“That’s insane,” he spat. “One crisis involving the use of the inflatable escape slide and those women would all be screwed. The heat generated from someone whooshing down that slide in pantyhose would cause an intense amount of friction; enough friction to potentially MELT them.”
A Road and Travel magazine article entitled, “Just in Case: What to Wear for Air Travel” by Courtney Caldwell also backs up our jet mechanic’s experience: “Avoid wearing nylons or panty hose when flying. Nylon attracts heat and burns very easily. In some cases in can melt to your skin. If you must fly in business attire, then wear socks and sneakers for the flight portion and change into your heels and nylons in the rest room at the airport.”
Be safe and smart, ladies- wear sweats and sneakers and carry your business attire with you in a carry-on.
“But what will people think?” you may ask. “I’d be projecting an unprofessional image if I did that!”
In all my treks through airports (I’m a 10-year Air Force vet), I have never had an urge to curtsy and offer gifts of gold, frankincense, and myrrh to a woman in a business suit because she “looked sharp.” On the flip side, I have never looked at a woman in sweats and thought, “What an unprofessional slob SHE is.” Quite frankly, nobody gives a flying leap regarding how you look in an airport environment. How you smell, maybe, especially if you’re going to be sitting next to me on the plane. But certainly not how you look.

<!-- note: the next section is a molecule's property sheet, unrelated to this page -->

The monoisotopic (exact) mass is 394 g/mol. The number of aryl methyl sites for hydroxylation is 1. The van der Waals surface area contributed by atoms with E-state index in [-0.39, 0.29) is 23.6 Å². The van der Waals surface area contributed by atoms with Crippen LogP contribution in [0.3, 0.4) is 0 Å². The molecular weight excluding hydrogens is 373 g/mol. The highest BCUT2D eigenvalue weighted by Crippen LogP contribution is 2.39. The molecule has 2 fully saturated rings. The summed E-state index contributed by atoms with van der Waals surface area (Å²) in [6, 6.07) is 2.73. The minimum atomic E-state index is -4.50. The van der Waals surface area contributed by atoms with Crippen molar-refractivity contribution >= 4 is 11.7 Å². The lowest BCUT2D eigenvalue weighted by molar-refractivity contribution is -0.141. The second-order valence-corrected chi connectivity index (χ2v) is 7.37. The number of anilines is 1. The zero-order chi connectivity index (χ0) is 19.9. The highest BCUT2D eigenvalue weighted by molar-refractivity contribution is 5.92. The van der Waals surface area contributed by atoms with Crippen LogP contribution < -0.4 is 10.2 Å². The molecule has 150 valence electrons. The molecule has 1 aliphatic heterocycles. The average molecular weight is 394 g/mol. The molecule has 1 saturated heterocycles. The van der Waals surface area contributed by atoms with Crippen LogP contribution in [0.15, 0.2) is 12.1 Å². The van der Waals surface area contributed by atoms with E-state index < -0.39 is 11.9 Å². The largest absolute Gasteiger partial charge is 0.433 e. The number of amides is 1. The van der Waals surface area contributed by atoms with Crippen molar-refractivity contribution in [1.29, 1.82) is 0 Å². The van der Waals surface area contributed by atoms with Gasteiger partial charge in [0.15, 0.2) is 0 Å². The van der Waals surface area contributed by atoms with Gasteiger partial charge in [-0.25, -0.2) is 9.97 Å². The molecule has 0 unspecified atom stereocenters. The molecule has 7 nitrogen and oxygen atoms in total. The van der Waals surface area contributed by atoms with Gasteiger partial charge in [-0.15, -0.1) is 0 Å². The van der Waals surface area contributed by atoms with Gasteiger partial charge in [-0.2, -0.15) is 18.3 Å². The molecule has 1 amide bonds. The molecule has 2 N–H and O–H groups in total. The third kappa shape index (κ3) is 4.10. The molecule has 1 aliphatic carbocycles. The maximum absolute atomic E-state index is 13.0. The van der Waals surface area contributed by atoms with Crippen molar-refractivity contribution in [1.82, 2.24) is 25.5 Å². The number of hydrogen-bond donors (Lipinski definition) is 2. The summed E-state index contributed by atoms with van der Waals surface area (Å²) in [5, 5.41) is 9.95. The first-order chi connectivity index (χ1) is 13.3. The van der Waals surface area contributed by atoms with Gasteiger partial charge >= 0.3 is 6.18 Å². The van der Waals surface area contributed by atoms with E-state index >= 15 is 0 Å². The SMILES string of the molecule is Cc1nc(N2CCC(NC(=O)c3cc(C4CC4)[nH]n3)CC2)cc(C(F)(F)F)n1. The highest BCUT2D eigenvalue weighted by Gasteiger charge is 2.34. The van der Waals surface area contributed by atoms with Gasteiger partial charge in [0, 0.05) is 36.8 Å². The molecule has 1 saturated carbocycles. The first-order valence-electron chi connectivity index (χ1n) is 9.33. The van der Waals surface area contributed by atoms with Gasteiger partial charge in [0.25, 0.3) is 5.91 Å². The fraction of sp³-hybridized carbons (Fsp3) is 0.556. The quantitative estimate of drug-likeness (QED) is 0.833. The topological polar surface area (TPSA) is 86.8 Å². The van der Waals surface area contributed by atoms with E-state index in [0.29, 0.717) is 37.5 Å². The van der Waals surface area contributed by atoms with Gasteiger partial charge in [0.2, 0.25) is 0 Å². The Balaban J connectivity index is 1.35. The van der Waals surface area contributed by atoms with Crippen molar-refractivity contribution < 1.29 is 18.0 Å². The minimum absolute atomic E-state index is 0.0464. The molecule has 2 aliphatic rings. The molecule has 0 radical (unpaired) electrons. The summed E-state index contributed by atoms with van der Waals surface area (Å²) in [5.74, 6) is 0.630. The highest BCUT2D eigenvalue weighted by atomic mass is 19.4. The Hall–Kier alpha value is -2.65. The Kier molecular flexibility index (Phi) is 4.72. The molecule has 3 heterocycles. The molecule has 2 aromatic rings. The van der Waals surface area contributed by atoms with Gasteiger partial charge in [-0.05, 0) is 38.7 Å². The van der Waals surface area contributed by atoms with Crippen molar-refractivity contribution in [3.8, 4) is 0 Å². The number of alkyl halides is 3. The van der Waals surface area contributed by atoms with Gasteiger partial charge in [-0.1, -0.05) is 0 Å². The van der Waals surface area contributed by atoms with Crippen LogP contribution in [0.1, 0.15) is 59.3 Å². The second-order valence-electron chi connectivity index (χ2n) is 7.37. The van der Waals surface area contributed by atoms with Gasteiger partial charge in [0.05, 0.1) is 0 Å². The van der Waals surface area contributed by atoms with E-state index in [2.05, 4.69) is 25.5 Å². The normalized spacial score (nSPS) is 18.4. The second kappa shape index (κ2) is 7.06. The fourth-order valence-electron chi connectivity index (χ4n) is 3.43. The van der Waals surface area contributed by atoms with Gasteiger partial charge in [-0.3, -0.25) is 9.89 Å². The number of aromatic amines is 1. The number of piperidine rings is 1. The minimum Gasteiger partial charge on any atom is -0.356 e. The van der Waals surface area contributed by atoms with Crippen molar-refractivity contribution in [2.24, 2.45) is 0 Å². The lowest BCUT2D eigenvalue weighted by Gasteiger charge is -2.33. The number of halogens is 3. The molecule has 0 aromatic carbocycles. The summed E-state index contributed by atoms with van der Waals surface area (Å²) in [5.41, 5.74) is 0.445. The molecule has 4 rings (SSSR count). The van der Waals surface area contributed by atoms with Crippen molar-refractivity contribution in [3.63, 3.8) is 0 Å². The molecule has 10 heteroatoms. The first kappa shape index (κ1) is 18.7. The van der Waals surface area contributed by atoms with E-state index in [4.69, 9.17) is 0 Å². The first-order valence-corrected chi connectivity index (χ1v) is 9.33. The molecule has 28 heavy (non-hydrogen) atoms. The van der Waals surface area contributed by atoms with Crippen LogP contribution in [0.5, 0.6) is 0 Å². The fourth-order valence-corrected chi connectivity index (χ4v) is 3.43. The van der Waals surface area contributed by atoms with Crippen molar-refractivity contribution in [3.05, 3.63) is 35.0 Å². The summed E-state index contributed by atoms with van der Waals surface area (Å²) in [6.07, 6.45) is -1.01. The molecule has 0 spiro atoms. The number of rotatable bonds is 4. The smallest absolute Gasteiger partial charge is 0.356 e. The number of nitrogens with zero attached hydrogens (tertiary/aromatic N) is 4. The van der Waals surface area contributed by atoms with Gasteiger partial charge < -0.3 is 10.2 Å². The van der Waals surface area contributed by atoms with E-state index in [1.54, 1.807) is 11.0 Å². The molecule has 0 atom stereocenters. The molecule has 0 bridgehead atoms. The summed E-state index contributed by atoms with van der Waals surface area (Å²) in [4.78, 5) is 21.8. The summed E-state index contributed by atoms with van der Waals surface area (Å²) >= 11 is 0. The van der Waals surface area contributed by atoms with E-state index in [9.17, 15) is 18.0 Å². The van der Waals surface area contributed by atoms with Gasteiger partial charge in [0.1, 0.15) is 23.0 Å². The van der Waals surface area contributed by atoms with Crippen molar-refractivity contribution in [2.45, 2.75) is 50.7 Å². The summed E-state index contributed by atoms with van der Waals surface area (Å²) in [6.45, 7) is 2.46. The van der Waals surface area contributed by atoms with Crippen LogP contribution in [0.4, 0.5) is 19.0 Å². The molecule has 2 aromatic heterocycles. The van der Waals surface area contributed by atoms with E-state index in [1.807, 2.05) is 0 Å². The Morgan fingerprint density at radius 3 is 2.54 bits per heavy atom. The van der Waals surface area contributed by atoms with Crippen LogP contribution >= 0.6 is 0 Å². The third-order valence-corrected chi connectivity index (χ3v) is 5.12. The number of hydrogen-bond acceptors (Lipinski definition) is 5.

In the eyes of the general public, “dressing to fly” means dressing comfortably. Even in the Air Force we were never required to wear a Class A uniform (full dress blues) while flying unless it was either on a non-commercial flight or a flight to one’s next duty station. After 9/11, however, I’m betting that rule is all but extinct.
Unlike uniforms easily recognizable to the general public, such as military battle-dress uniforms, most of the population has no clue what Mary Kay attire stands for, be it a certain color scarf or the trim on a director suit. Other than your name tag, you are nothing more than a business woman in a suit, period. I have never looked at a fully-garbed Mary Kay woman in an airport and gone, “Wow, how sharp – I need a Starter Kit pronto!” My thoughts were more along the lines of most air travelers:
“Sonofabiscuit, they changed the gate from A4 to Z13 on me AGAIN – Good Lord, high heels in O’Hare? Is that woman insane? Her feet are going to be the size of toilet lids by the end of the day! Crud – I just missed the shuttle by 2 seconds. And speaking of toilet lids, I’m starving; I better go get me a lukewarm soft pretzel before I pee my pants. Hey, look – another homeless guy – ‘sup dawg?”
There you have it, friends. Helpful hints and handy tips from your thoughtful uplines.
Here’s MY tip for you. Make THIS the year that you use the money you were going to spend on Seminar on a vacation with your family. Mary Kay doesn’t need any more of your money, time, or self-sacrifice. Your family does.